For the inhabitants of Slatinske Doly, a small Ruthenian village on what was then the border between Czechoslovakia and Romania, smuggling was an honoured and necessary trade. This is where Ludvik Hoch, or Robert Maxwell as he was later to rename himself, was born and brought up. Tax differences on the slaughter of animals and the sale of meat provided an opportunity for a lucrative and illegal trade in smuggled cattle.
Beneath the full moon, both horses and cattle were taken onto rafts, their hoofs wrapped in sacks and a bag of oats or other food fastened across their mouths. After the beasts had been landed on the other side, the real business began. Horse dealers, like their successors, car salesmen, are notorious for their promises, their exaggerated sales talk and their haggling. Smugglers negotiating in the moonlight would be engaged in even tougher and more ruthless dealings since their customers were well aware that the Czech Jew had little alternative but to sell his beast.
This, according to Tom Bower, is where Maxwell gained his first experience of business methods and ethics. ‘Watching his grandfather ceaselessly looking for business and haggling the two sides at both ends to increase the margin imbued Maxwell with the instinctive sense for dealing which refined businessmen in London and New York came to loathe and fear.’ These moonlit riverbank scenes were Maxwell’s equivalent of a Harvard Business School MBA, Bower believes. No wonder he turned out to be a crook – for him, dishonesty was part of business; it came with the territory.
To Mr Bower’s mind, however, it is questionable whether Maxwell ever consciously intended to be dishonest. ‘In his own terms, Maxwell could probably not distinguish right from wrong, for everything which he did was, by definition, right. When the smoke has passed and the dishonesty is forgotten, he will be remembered in equal measures for his failures and success, but most of all for his success in overcoming failures which would have crushed lesser mortals.’ Well, maybe. But somehow I doubt it. Much more likely Maxwell will be remembered as one of the great financial psychopaths of the 20th century. If there is a drawback to this book, it is that it was rushed out too early.
Maxwell: The Outsider was originally published more than two years ago, when it was met in usual Maxwell fashion by a welter of writs and court-imposed gagging orders. As Mr Bower remarks, ‘Robert Maxwell’s first writ came as no surprise, but no one expected that more would follow. It was Maxwell’s style; don’t rely on a sniper if a howitzer might perform the task.’ Long before the text was ever printed, it was condemned by Maxwell as ‘malicious and defamatory’. When Maxwell was alive, it was indeed a daring unauthorised biography, which, for those of us who read it, kept us on the straight and narrow, and reminded us just how much of a liar and cheat the man always was. Then Mr Maxwell fell off his yacht – or jumped, or was pushed, depending on what you believe. Mr Bower’s publishers rushed to get a new paperback edition out in time for the Christmas market. This, we were promised, would say all the things Mr Bower wanted to say in the first book but was prevented from by Britain’s tough libel laws.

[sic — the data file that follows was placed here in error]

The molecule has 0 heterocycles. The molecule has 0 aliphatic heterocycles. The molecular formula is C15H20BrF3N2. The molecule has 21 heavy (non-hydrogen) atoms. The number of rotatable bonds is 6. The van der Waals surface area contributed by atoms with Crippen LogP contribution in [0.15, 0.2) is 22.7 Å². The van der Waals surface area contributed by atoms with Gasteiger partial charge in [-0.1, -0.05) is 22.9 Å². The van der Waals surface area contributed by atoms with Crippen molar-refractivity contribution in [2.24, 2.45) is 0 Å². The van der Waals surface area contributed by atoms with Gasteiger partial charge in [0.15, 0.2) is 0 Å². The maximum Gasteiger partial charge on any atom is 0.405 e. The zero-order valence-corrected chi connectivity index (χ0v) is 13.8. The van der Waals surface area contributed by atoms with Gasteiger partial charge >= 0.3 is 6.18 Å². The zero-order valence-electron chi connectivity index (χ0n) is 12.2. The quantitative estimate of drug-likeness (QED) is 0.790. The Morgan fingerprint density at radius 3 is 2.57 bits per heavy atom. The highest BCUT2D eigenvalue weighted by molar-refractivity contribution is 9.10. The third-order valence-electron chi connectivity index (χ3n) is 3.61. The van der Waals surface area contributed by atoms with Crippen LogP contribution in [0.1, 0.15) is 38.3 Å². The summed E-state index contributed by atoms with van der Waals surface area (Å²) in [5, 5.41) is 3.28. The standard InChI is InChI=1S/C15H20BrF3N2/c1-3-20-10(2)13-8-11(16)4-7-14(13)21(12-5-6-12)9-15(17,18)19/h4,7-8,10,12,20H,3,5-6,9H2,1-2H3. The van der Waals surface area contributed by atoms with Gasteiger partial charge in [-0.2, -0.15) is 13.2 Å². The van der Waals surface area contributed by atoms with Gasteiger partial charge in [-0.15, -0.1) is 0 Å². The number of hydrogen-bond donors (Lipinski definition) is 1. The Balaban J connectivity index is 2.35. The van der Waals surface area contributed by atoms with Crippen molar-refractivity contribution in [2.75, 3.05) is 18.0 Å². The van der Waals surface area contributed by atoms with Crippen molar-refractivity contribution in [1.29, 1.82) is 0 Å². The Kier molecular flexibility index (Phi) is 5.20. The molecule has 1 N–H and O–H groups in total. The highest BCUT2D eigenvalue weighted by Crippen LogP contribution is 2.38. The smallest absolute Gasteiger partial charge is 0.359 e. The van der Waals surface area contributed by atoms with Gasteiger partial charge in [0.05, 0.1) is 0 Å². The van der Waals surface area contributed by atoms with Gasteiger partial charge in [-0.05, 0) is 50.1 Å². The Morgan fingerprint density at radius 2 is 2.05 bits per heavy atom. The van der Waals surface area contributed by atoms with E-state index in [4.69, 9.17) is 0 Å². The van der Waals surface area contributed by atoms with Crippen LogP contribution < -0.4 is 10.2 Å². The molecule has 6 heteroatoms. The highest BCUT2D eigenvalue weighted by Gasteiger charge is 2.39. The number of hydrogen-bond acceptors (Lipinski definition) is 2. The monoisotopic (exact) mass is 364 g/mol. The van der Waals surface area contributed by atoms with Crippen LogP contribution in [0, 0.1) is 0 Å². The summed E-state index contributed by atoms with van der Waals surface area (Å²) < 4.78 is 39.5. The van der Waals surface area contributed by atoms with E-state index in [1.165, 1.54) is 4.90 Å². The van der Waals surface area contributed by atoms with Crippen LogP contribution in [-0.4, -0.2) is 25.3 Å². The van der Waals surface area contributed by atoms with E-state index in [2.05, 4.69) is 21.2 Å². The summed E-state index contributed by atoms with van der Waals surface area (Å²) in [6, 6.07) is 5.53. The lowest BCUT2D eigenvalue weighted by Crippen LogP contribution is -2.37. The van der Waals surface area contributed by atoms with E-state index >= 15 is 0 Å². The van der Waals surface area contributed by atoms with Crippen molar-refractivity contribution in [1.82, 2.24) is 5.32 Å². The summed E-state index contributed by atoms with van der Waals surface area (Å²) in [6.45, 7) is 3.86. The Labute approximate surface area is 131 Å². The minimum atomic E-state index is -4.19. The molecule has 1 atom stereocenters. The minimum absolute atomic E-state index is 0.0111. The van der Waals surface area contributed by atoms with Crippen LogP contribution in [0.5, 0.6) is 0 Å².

Unfortunately most of the new things he has to say – though, for cognoscenti of Maxwell, fascinating enough – pale into insignificance when set alongside the enormity of the financial scandal which has subsequently emerged. Of this there is of necessity only a taste. The book was written before much of it emerged. Indeed Mr Bower is now paying the price of all pioneers. Though he can claim to have been the first to have written a half-way realistic biography of Maxwell, others will no doubt follow with fuller accounts.
The big question about Maxwell – how on earth someone even with his record of deceit, fraud, pig-headedness and arrogance could have squandered his life’s work in little more than a year – is still essentially unanswered. What appears to have happened is that the financial juggling act which Maxwell performed throughout a lifetime in business, an act which maintained the pretence of great wealth and achievement, got insanely out of hand as recession began to bite on his mountain of debt. The juggling had to get faster and faster, and Maxwell, unable to admit failure, was forced into plundering the assets of his public companies and their pension funds to maintain the whole monstrous façade. That story, however, has yet to be written.
Maxwell was one of seven children. There was no family business, unless it was smuggling, and it was obvious he was going to have to make his own way. His best friend from that time, Alex Pearl, is quoted as saying: ‘He would probably have gone to his uncle in America because we all knew there was no future in the village.’ As it was, he ended up by a circuitous route in Britain. The obfuscation which surrounds this turning-point in his life is somehow typical of the man. Over the years, Maxwell told countless different versions of how he came to Britain, each apparently more exaggerated and unbelievable than the last. The final version, given on BBC Radio’s Desert Island Discs in July 1987, was the most outlandish of the lot. He explained: ‘I led the Czech volunteers out of what was Czechoslovakia across Hungary into Yugoslavia on their way to joining the voluntary Czech Army in France.’ On the way he was tortured, beaten up and sentenced to death as a spy. Thanks to the intervention of the French Ambassador, he escaped and travelled via Yugoslavia, Greece, Bulgaria, Turkey, Syria and Palestine to France, where finally he was united with the Czech Army. It is clear that by 1987, the truth of events had long since ceased to have any significance for Maxwell, if indeed it ever meant anything to him. It had become a pliable commodity to be marketed like soap powder, the more to aggrandise and distinguish himself.